A recent Gallup study reveals a positive connection between regular church attendance and a positive self-evaluation of one’s mental health. I invited experts to give their opinions on these findings and what it is about church attendance that contributes to positive mental health.
Minister and author Damon Nailer agrees there are benefits to regular church attendance, attributing that in person to the messages and giving. Nailer notes “During most church services, the messages are motivational and provide hope for the congregation. And with giving, the Bible says, ‘It’s more blessed to give than to receive’. There is something about giving of your time, talents, and treasure that enables you to feel free, happy, and fulfilled, which creates healthy thoughts and a better perspective of yourself.”
Health coach Karla Kueber points to the connection people experience with others as well as with God (or their higher power). “Practicing prayer is a reminder that God is the ultimate source of safety and connection regardless of what is happening in life and the world around us,” said Kueber.
Kueber also pointed to research that indicates what happens in the brain during meditation and prayer, with more activity in the frontal lobe, which is responsible for social interactions, emotions, problem-solving, and memory.
This research is why Candida Wiltshire, MSW, LCSW inquires about spiritual practices when meeting with a prospective client. “This is an important part of how people see the world”, said Wiltshire. “When people believe there is a greater power at work, they can get to the point of acceptance faster. This reduces the timeline of that person's grieving process and allows them to transition in creating a new normal for themselves. It’s extremely powerful in the healing process.”
Reaching acceptance helps people build resilience. Stephen Light, a certified stress management coach and co-owner of Nolah Mattress, notes that religious people become resilient by learning the different coping mechanisms taught by their faith. “For Christians and Muslims, their teachings tell them to pray,” said Light. “Buddhists have a more pragmatic approach to dealing with problems; they focus on maintaining a zen state to avoid negative emotions. Most religions have coping mechanisms to navigate through problems, which connect with the religion’s beliefs and help churchgoers improve their resilience and psychological flexibility.”
Psychologist Laura Louis, with Atlanta Couples Therapy, also believes a solid sense of faith can create resiliency. “Faith provides the belief that ‘things may be hard now, but I can get through it’. People are more likely to persevere and the church can provide a support system and social support, which all contribute to positive mental health. With my clients, I find that those who struggle benefit from attending church or exploring their spirituality.”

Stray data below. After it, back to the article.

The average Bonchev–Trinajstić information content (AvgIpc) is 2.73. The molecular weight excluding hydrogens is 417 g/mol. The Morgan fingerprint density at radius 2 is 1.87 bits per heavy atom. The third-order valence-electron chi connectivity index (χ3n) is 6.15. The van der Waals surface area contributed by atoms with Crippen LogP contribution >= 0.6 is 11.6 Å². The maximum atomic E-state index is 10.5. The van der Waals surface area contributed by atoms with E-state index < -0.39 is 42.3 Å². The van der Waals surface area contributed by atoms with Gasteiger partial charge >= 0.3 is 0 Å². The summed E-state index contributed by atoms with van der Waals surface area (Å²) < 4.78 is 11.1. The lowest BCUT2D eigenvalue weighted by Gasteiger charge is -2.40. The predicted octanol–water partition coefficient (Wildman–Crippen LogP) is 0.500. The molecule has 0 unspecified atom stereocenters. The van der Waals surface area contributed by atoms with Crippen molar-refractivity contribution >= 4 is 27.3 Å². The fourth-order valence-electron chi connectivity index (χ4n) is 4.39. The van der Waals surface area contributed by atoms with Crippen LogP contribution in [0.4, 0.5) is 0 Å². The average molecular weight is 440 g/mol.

Author and speaker Russelyn Williams says the things she’s learned in Biblical studies line up with what modern psychology teaches about recovering from mental challenges. “For example, to avoid ruminating over negative thoughts, psychology teaches us to replace the negative thoughts with positive ones,” said Williams. “The Bible teaches the same thing in 2 Corinthians 10:5: ‘We are destroying arguments and all arrogance raised against the knowledge of God, and we are taking every thought captive to the obedience of Christ’.”
But there’s a challenge in getting struggling people interested in church attendance. “People with any kind of mental health issue are less likely to attend church since there is a conflict between who they are (bad image) compared to who God is (perfect image) and who ‘church people’ are (bad people pretending to be good and judging them for being bad),“ said Rev. Dr. Rick Patterson.
Patterson believes people face mental health challenges more openly outside the church because there is more acceptance. “Church attenders are more inclined to hide that information even in confidential questionnaires as their faith requires them to ‘be anxious about nothing’ (Phil 4),” added Patterson.
But for those who do have faith belong to a congregation, their perspective generally aligns with the Gallup findings. Melanie Musson, wellness expert with QuickQuote.com, says “God is constant. When the world is falling apart, people can find refuge in God who doesn’t change. They are not consumed with the world because they have something bigger to rely on.”
Sarah Reyes, managing editor at Sleep Matters, added “In the middle of this pandemic in particular, having faith and holding on to that helps me deal with all these things because it gives me hope that everything will turn out fine soon. With faith, we can clear our worries and feel more connected to our souls. By looking to our Creator above, we do not feel alone. Going to church, I feel the same. I never feel alone because I know I am not.”
Tina Arnoldi, MA is a marketing consultant and freelance writer in Charleston SC. Learn more about her and connect at TinaArnoldi.com